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Zhang, Athena (張思緝)
Although I had taught children in the past, lesson plans were always planned by other people and it was in a setting close to home. There was usually no goal other than distracting children for a couple of hours as their parents went off to work during the summer. The AID Summer program gave me a different opportunity, one that was filled with purpose and independent growth. I was terrified of the responsibility of teaching children for two weeks according to the lesson plans I had created in a country I had never been to before.
These four weeks I have come to be more appreciative of the privileges I had in the United States and have a personal connection to the country of Taiwan. In Taiwan, the people are very conservative with electricity. AC is a privilege not a right and lights had to be turn off when we left the room. It made me realize how often I wasted energy in an energy rich country.
I learned that Taiwan is very distinct from China from its deeply rooted aboriginal culture to its vivid nightlife and tasty snacks. Although I am a picky eater, I stuffed myself with octopus balls and fried mushrooms, foods I would never try at home. I tried in the spirit of everyone else trying foods and, in the process, I have become more open-minded and removed the idea of “exotic” from my vocabulary.
I have also learned that quality is better than quantity. Looking back at my lesson plans, they were aggressive planned with an underestimation of review time and an overestimation of the children’s retention. I had a lack of experience and little understanding of children at the time. However, as the teaching days went by, I realized I had to slow down the pace and increase the time I spent loving the finer details. I had to laugh with the children, to play with the children. I would say silly things like “Doesn't the word ‘crocodile’ sound funny? Cro-co-dile..” and the children would laugh, never forget the word again. I had to learn the finer details: Abby’s fast paced chatter, Ian’s doe eyes, Mark’s chipped front tooth, Gordon’s energy. By the end of the two weeks, the children’s eccentricities became a permanent part of my life and leaving them has been like losing a part of myself. Thank you for such an irreplaceable experience and a chance to fall in love with so many beautiful souls.

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Wu, James (吳傑杰)
These past two weeks in Ruifang went by so fast! It seems that just as I had settled in with the people, the area and the job it was time to go. Preparation for in-class lessons about various topics such as food, talent and postcards/letters/e-mails had become routine. I feel I have improved my creative, logistical and organizational skills because of teaching. Field trips have also helped broaden my horizon. I have grown as a leader due to being responsible for children outside of school. As I leave Ruifang, I cannot help but miss my students. Not only have I taught them, but they have also taught me. Thanks to them, my Mandarin has improved (just a bit) and my eyes have been opened to new parts of Taiwan and new aspects of Taiwanese culture. Because of this cultural exchange, I feel Ruifang Junior High School's students are more so my friends. I will dearly miss their laughter, singing and dancing. Thanks to their hard work, our closing ceremony was a success! My dad, mom, grandma and little sister even came to visit and were quite impressed with the performances. I had a lot of fun participating in the dragon and lion dance! After the closing ceremony ended, the children gave all of us gifts they had secretly prepared. This gesture made me love being their English teacher for this summer even more! Their willingness to learn and their enthusiasm for practicing have truly made an impression on me.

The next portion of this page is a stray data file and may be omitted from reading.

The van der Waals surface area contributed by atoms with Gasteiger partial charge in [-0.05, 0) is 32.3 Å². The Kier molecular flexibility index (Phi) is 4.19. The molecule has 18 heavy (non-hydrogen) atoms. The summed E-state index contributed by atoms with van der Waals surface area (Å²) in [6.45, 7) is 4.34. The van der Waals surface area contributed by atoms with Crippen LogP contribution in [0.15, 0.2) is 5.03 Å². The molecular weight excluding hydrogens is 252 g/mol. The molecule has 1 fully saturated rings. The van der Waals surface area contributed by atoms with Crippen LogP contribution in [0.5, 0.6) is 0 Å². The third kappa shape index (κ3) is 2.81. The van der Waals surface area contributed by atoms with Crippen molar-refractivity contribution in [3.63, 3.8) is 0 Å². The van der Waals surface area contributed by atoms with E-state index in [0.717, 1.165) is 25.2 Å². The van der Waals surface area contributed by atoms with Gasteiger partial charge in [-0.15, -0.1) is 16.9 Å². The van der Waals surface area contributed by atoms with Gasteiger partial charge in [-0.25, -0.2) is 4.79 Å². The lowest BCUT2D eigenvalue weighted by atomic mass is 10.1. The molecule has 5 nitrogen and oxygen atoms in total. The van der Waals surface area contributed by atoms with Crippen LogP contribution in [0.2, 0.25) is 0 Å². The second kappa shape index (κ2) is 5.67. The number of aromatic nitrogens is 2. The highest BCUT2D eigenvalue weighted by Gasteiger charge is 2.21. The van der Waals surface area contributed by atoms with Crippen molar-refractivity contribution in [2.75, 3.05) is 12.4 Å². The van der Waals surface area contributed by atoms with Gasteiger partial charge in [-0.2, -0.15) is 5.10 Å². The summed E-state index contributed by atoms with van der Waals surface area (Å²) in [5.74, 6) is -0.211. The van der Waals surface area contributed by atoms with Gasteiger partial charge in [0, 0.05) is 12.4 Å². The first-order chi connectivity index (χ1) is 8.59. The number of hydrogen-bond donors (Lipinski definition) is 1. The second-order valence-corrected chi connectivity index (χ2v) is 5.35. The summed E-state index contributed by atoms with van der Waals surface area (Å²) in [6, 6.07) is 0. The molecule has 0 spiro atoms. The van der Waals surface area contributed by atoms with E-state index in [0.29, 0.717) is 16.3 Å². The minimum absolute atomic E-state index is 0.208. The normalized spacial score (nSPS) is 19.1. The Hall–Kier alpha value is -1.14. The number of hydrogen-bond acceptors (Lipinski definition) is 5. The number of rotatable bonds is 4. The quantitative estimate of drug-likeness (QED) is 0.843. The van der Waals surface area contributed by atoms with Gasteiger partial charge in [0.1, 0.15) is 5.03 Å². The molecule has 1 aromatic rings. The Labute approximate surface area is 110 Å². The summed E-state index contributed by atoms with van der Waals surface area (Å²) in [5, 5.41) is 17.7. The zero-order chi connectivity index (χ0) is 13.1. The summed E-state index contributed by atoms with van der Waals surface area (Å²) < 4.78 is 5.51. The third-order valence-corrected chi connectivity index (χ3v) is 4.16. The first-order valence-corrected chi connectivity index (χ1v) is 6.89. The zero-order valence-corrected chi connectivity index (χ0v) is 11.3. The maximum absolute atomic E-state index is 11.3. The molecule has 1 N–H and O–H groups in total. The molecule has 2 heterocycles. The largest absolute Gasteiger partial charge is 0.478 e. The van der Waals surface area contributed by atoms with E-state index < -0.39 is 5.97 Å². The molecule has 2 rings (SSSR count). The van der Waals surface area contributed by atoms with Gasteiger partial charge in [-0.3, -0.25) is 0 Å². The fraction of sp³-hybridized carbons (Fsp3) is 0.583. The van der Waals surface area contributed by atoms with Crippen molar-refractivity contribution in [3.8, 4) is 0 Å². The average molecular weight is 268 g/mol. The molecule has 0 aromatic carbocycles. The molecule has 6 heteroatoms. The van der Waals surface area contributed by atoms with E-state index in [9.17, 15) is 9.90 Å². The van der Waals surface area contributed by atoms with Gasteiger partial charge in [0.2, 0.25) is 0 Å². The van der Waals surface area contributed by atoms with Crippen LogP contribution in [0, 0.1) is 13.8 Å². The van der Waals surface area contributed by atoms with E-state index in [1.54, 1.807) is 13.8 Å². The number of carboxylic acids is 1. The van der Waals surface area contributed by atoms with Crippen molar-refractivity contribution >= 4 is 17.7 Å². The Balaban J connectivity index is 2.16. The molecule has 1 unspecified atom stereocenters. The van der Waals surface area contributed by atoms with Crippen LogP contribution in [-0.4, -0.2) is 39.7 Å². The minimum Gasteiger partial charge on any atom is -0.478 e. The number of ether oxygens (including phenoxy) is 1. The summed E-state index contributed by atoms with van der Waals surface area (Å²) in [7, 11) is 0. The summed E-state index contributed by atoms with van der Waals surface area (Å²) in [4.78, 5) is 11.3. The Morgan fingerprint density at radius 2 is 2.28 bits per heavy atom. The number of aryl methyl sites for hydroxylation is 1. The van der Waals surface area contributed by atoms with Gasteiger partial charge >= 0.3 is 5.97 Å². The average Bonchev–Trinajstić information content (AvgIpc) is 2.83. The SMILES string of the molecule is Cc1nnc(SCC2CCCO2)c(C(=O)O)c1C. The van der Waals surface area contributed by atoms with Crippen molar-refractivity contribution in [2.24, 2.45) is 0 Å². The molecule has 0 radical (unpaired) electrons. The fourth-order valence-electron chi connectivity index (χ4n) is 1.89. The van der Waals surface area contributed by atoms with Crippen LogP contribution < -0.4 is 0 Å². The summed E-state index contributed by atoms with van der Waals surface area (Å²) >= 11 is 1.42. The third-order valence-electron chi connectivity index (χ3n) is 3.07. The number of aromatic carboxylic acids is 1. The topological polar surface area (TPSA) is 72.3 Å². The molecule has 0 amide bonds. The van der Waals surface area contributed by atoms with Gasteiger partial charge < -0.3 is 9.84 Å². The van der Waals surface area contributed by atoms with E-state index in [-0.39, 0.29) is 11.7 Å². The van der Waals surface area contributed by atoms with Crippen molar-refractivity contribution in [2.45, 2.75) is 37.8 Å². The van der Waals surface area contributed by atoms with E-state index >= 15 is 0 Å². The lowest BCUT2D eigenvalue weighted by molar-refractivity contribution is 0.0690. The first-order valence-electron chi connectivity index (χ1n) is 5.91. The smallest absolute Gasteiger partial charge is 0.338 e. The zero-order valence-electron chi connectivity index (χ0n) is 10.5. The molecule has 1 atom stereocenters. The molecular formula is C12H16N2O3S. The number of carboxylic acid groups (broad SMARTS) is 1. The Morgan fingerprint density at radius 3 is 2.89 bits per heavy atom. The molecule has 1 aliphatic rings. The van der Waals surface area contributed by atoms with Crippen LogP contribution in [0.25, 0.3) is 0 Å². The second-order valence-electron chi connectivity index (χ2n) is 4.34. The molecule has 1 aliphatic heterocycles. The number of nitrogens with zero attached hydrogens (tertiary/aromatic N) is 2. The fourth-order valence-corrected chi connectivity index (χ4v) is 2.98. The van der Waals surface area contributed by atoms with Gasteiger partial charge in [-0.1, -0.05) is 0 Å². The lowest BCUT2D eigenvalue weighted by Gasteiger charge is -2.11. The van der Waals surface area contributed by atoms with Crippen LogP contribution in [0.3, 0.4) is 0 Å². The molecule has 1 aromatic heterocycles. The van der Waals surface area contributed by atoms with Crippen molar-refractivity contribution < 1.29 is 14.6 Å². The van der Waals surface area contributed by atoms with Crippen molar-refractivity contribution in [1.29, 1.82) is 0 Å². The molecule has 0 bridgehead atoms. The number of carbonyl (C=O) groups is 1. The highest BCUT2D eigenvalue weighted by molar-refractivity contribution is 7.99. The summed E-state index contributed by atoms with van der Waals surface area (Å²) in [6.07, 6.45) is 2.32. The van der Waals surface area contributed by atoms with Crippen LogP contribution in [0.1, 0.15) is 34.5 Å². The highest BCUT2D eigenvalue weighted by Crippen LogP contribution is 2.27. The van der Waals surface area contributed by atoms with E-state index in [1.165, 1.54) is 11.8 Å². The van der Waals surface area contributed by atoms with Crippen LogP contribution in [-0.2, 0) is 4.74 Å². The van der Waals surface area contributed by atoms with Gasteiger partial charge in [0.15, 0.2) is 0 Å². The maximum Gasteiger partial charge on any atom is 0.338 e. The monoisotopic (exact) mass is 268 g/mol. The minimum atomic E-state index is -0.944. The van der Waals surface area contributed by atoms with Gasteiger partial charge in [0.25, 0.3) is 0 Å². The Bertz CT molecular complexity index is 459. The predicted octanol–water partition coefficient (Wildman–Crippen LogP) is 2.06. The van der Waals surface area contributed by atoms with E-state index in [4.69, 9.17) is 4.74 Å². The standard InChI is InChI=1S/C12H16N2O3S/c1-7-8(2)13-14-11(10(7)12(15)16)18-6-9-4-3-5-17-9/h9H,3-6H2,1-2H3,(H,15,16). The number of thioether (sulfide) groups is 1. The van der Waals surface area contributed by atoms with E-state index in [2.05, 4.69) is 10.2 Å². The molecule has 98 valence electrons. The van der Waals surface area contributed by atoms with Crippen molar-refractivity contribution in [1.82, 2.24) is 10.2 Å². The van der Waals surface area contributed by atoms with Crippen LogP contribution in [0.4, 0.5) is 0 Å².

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Bian, Veronica (卞樂怡)
Who knew that teaching children would cause so much pain and so much pleasure? It was genuinely a wild two weeks teaching elementary school students English in Alishan; from straining my voice yelling, "1,2,3, eyes on me!" to dancing, singing, and laughing with the kids in the closing ceremony, I never thought I would miss Alishan Elementary and Junior High School so dearly.
I clearly remember the first day our group(B1-6) arrived on campus and was shown our student dorm rooms--I was completely shocked; we were living in a remote location, were stuck with squatting toilets, and were deprived of stable wi-fi. Honestly, I thought I wouldn't be able to survive in such a rural environment. The only thing that kept me going through the days was the Alishan children who were quick-witted, energetic, diligent, and somewhat naughty. Although the students had some difficulty learning English so quickly, I knew they were very willing to attend summer school to attain more information about a very useful language. Their broad knowledge about pop music surprised me, and their love for Justin Bieber and One Direction amused me. The kids' never-ending energy and liveliness definitely made me frustrated at times, but I still enjoyed watching them bounce around the classroom walls like wild animals. I definitely learned that teaching is not only a stressful job, but also a very pleasing task because children always misbehave and lose focus, but knowing that I was able to relay my basic knowledge to children effectively, I was satisfied with my efforts.